You are here
Weigh These Factors Before Selecting 2018 Seed
When you consider 2018 seed selection, you probably want to pencil out how to save a few dollars without it costing you next fall.
“When you think about which hybrids to plant next season, make sure to take into account all the relevant factors,” says Mark Licht, Iowa State University Extension cropping systems specialist, in an Integrated Crop Management article.
Many factors should be considered when it comes to hybrid selection, such as crop rotation and management practices. While previous years’ hybrid genetics do not have an influence on the current year’s hybrid performance, planting hybrids with the same insect/herbicide traits for multiple years puts you at a greater risk of resistance development, says Licht.
As you prioritize yield potential and risk management, don’t forget about the other components to seed selections. Below are the factors you should consider when making selections.
Yield and yield consistency
“Genetic diversity is important, but yield is the most important factor to consider when choosing hybrids,” says Licht. “The best production strategies will not result in high yields if you don’t choose high-yielding hybrids.”
That means you should reevaluate hybrids every year. Newer hybrids typically offer higher yield potential than those that have been on the market for several years, says Licht.
Select for hybrids that have consistently high yield performance from location to location and from year to year. To ensure this, look at multiple data sources, including university trials, public hybrid trials, and seed company and retailer trials. Use as much data as you can to ensure a reliably good hybrid choice, he says.
Consider which genetic traits are useful and effective in your fields.
“Many hybrids have traits for insect protection, and most have herbicide traits,” says Licht. “Think about whether you need all of the traits or will use the traits that are available in a given hybrid, and evaluate whether transgenic hybrids would be more beneficial to your crop compared to conventional hybrids.”
Read more on seed selection below.
How to Make Sense of Your Seed Options
There are a plethora of choices when it comes to seed selection. Making sense of the options is critical to your bottom line.
Are Traits Worth the Expense?
Traits can be worth the money, but profitability depends upon pest pressure and other factors.
Use the Right Hybrid at the Right Rate to Improve Your Bottom Line
Selecting seed that best matches the soil is a management decision that can make a 40- to 50-bushel-per-acre difference in yield without increasing input costs.
Other risk management factors to consider:
- Disease tolerance should be another part of your decision-making process. “One way to prevent disease could be choosing a hybrid that has resistance or tolerance to diseases typical of your production environment,” says Licht. “Look for disease ratings to minimize risk of disease pathogen infections.”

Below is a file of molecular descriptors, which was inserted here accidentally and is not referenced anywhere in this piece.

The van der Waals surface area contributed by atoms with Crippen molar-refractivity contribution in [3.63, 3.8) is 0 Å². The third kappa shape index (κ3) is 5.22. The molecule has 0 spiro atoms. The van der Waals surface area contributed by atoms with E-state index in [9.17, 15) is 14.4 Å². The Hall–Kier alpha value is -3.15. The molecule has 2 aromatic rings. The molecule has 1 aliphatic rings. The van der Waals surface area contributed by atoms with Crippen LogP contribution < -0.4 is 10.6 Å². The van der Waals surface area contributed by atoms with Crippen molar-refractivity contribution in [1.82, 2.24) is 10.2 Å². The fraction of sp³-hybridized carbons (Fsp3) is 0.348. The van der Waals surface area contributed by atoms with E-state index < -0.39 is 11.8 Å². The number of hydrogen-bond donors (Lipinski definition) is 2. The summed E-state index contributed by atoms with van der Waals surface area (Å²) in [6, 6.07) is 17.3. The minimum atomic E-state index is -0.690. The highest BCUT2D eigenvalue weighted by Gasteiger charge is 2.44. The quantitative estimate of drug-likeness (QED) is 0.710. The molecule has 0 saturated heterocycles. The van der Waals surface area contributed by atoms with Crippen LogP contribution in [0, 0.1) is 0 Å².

Consider whether hybrid disease ratings can be used to offset the need of in-season foliar fungicide applications.
- Grain drydown is an important factor, especially for farmers who have limited or no drying facilities on their farms. When you look for hybrid dry down characteristics, you should also consider hybrid maturity.
“Earlier maturing hybrids have a greater potential for field drydown while later maturing hybrids have less field drydown potential and greater risk of a killing fall frost,” explains Licht. “Be careful when choosing a hybrid for this reason. Both maturity selection and drydown characteristics can be exploited to achieve similar goals.”
- Standability and stalk quality ensure that corn is harvestable. “While hybrids are often characterized for standability and stalk quality, weather conditions throughout the growing season can have a large influence,” he says. “You can help evaluate the performance of hybrids in this area by doing a pinch test on cornstalks in all your fields every year.”
- Early season vigor is key to a strong season and getting adequate stand establishment. “With hybrid selection occurring well ahead of planting, hybrids with good early season vigor can help protect against unpredictable weather conditions in April and May,” says Licht. Factor in seedling vigor if you plant into cover crops or high amounts of residue, or have typically cold, wet soils.
“While understanding that corn hybrids should be placed according to management practices being used, also realize the hybrid selection can be an integral part of a pest management program,” says Licht. “Transgenic traits and disease ratings can be used to determine if in-season foliar fungicides are needed, and they dictate aspects of the herbicide program being used.”
Weigh the benefits of your hybrids against trade-offs in your herbicide and fungicide programs, advises Licht, especially when considering conventional or various levels of trait inclusion. “Balancing the level of transgenic traits attained vs. the cost for alternative management can provide an opportunity to save seed costs with additional expense for pesticides.”
In summary, prioritize yield potential and risk management when choosing hybrids. Choose a diverse mix of hybrids. Consider the transgenic hybrids that may fit your farm situation. Evaluate hybrids based on their disease resistance, their potential for drydown and maturation, their standability, and their early-season vigor. Plant new hybrids frequently to prevent resistance development. Make sure to keep cost in mind by balancing hybrid benefits with their price tag to ensure that you make profitable decisions.
The bottom line: Choose a diverse mix of hybrids to reduce the risk associated with the weaknesses of any individual hybrid, says Licht.